When IBS and Endometriosis Intersect
I remember it very clearly: a night I was driving home from the diner with my new boyfriend and feeling the distinct rumbling in my belly that signaled I would need a bathroom soon. I barely said good-bye to him before rushed upstairs to my dorm room and hardly had time to drop off my things and make it to the toilet on the communal bathroom on my floor. Luckily, no one was in there, but I still felt embarrassed. When I came back to the room I woke up my roommate and asked her if she had any Imodium. She did and I took it and went to sleep, thinking it was an isolated incident. Everyone gets diarrhea once in awhile, right? Little did I know this was the beginning of something that would ruin my life for many months and even lead to years of complications.
Afraid to eat
I was a junior in college at this time and a new transfer to the school. I had just moved there a few weeks before when my intestines revolted. What started as something that was a few times a week, then devolved to a few times a day, and then finally to as much as a dozen times a day. It got to the point where I was afraid to eat anything or ever be more than a few feet from a bathroom. I began to isolate myself and refused to go on outings with my then-boyfriend. I began to lose weight–so much weight that the school nutritionist took notice and began coaching me on healthy eating habits. She thought I had an eating disorder. But I did not. I was sick.
In fact, I was always hungry and wanting to eat. But it just seemed everything I ate went right through me, no matter what it was. By the end of the semester I had lost over 25 pounds–bringing me to 100 pounds altogether on my 5’4 frame. My face was pale and gaunt and my pants all slipped off of me even after making new holes in my belt. I took a medical leave of absence the following semester and returned home to Brooklyn to recover and see what was happening to my body. My first visit to a nationally-renowned gastroenterologist in Manhattan offered me some hope, even if potentially bleak news. He was convinced I had Crohn’s disease. But the colonoscopy revealed nothing and I was instead slapped with an IBS diagnosis. I was treated harshly–as though I were faking the sickness or just not eating well. It was “just IBS” he told me. But I knew my symptoms were real and I was very sick. It being “just IBS” did not minimize the fact that it was seriously disrupting my life: I had dropped out of school, I had lost my boyfriend and even some friends and I couldn’t even work at the time.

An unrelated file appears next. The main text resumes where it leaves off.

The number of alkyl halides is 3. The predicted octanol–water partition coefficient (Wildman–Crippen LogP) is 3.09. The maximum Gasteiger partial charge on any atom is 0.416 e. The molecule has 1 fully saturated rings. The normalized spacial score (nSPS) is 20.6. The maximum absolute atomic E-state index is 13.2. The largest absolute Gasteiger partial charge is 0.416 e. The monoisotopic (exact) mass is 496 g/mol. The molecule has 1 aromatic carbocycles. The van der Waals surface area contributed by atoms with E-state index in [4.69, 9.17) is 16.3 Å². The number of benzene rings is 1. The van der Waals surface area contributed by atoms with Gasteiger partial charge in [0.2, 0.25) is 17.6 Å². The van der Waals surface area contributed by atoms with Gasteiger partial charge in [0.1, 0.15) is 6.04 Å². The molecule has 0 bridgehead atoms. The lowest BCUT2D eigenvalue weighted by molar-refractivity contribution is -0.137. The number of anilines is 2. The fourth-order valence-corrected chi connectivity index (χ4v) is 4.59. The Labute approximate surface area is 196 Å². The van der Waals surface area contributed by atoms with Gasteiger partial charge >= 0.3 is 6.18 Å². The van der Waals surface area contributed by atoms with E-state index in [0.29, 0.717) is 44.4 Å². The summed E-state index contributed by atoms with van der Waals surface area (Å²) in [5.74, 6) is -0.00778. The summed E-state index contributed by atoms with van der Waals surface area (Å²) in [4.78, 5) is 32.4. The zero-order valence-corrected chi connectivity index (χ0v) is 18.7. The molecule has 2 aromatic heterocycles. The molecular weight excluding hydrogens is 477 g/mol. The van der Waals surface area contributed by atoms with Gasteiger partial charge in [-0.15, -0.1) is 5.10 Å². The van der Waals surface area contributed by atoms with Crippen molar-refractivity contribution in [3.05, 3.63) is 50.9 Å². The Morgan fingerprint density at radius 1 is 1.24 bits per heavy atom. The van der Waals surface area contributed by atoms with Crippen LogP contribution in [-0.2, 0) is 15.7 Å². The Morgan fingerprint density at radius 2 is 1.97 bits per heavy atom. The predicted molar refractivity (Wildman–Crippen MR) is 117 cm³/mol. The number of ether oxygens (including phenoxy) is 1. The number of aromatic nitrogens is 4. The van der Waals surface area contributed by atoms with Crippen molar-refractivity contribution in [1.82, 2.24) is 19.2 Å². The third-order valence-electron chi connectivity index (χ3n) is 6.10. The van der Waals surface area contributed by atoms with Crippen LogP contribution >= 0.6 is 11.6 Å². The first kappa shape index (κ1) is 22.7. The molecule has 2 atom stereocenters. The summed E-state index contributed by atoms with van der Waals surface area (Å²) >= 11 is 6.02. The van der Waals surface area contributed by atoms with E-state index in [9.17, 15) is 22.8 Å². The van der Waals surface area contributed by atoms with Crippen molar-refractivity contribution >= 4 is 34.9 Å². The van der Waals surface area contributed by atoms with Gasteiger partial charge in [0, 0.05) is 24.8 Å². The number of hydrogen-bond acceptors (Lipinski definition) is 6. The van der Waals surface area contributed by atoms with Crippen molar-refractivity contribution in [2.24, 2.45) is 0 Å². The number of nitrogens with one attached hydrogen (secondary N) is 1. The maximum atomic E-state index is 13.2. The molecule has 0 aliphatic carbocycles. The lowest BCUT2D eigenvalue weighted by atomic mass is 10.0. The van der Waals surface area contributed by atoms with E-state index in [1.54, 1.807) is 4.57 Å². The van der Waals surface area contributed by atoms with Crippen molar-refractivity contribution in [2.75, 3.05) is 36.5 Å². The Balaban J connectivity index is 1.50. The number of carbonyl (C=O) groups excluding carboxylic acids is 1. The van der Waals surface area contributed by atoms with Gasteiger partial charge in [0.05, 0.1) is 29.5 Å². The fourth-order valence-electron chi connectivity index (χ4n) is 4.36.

Link between endometriosis and IBS
It seemed it was up to me to do my own investigative research to see what was wrong and how I could get better. I had been suspicious for some time I had endometriosis due to the excruciating periods I endured every month since I was 12 (I got my first period at 9). I always noticed I experienced GI issues during these days even before I had full-blown IBS. While I know GI issues during menstruation is not uncommon in women without endometriosis either, I began to suspect a link between my IBS and endometriosis.
Unfortunately, I would not have my fears confirmed till several years later in my early twenties when I finally had health insurance willing to pay for the laparoscopic surgery to diagnose and remove the endometriosis (diagnosis can only be confirmed by surgery). In particular, the surgeon found that large strands of endometrium (the lining of the uterus that women shed during menstruation, but in those with the disease it grows elsewhere) strangling my large intestines and adhering my ovaries and Fallopian tubes to my colon. I finally felt validated and relieved to ultimately know that I had a physical issue causing my bowel problems. Even though I don’t think endometriosis was the only thing culpable for my IBS–food sensitivities and intolerances and gut flora seemed to play a role, too–the endo undeniably compounded and complicated my IBS. Within about five months of my surgery, I noticed a significant improvement in my IBS, that was further aided by me paying closer attention to my diet and taking a high quality probiotic on a daily basis.
While I still suffer from IBS, my episodes are not as severe or frequent by far than they were in my college and pre-laparoscopy days. I am a healthy weight and know to eat a very specific diet during my period to minimize GI issues. I tentatively plan to have a second laparoscopy within the year and am also considering a hysterectomy (removal of the uterus only, not the ovaries or cervix)–which might also help ease some GI issues further if there is more endometrial growth on my intestines.
If you are someone who suffers from both IBS or IBS-like issues and have ruled out more serious diagnoses like Celiac, Crohn’s or Ulcerative Colitis, and also suffer from debilitating and painful periods, you might consider that endometriosis could be a primary or partial culprit in your GI issues. I know it was for me, and getting my endo addressed was crucial to managing and finally having some control over my IBS.